Sinn Fein threatens protest over role at investment talks

Click to follow
The Independent Online
Sinn Fein plans to stage a protest outside the investment conference which opens in Belfast today unless the government upgrades the party's level of representation.

The republicans say they have received only a limited invitation to part of the two-day conference, describing this as discrimination and disfranchisement of their voters.

Several hundred overseas representatives are expected to attend the conference, which is to be addressed tonight by John Major. Two months ago, the Prime Minister announced his intention to stage the event as part of the Irish peace process.

There have since been criticisms that this was a hasty decision which means that some senior business and industrial figures will not be able to attend because of the short notice. According to one report, fewer than half of the 600 people invited have accepted.

The United States Commerce Secretary, Ron Brown, is flying to Belfast with Clinton administration officials and others, while participation is expected from Europe and the Far East. The government originally said Sinn Fein were not being invited, but re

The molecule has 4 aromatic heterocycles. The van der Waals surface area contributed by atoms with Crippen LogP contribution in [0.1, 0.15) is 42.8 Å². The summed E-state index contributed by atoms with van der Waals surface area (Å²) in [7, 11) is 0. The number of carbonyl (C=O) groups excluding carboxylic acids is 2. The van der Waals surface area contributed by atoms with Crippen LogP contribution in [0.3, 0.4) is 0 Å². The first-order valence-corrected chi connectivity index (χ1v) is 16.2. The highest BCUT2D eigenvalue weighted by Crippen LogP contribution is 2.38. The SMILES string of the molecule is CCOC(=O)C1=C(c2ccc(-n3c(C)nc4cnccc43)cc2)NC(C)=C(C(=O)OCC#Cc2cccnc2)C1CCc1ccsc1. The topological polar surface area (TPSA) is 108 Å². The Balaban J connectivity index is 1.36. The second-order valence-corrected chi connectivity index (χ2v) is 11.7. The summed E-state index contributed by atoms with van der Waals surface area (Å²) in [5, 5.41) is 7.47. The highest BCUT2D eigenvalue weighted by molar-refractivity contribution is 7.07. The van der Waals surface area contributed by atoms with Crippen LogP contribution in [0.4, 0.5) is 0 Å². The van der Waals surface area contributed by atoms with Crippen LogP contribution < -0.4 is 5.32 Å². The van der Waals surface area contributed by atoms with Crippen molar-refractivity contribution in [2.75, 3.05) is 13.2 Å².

v ersed this decision in the face of pressure from the US administration and from Irish-American sources. A decision to invite members of economic committees from Belfast and Londonderry meant six Sinn Fein councillors could attend.

Michael Ancram, the Northern Ireland Office minister, said yesterday that the government had not invited anybody as a party, so that Sinn Fein were being treated the same as everyone else. But Sinn Fein last night complained that the six councillors had been invited for only two and a half hours of the two-day conference.

Mitchel McLaughlin, a Sinn Fein councillor, said the six would be taking part in a lobby of those attending. It remains to be seen, however, whether the Sinn Fein representatives will actually go into the conference centre or boycott the proceedings. La

s t night there were signs of more American pressure on the government to allow them to spend longer at the event.

Mr McLaughlin said: "We wish to play the fullest possible role in the process, as we do intend to in the entire peace process. There is a fundamental principle involved here of parity of esteem."

Comments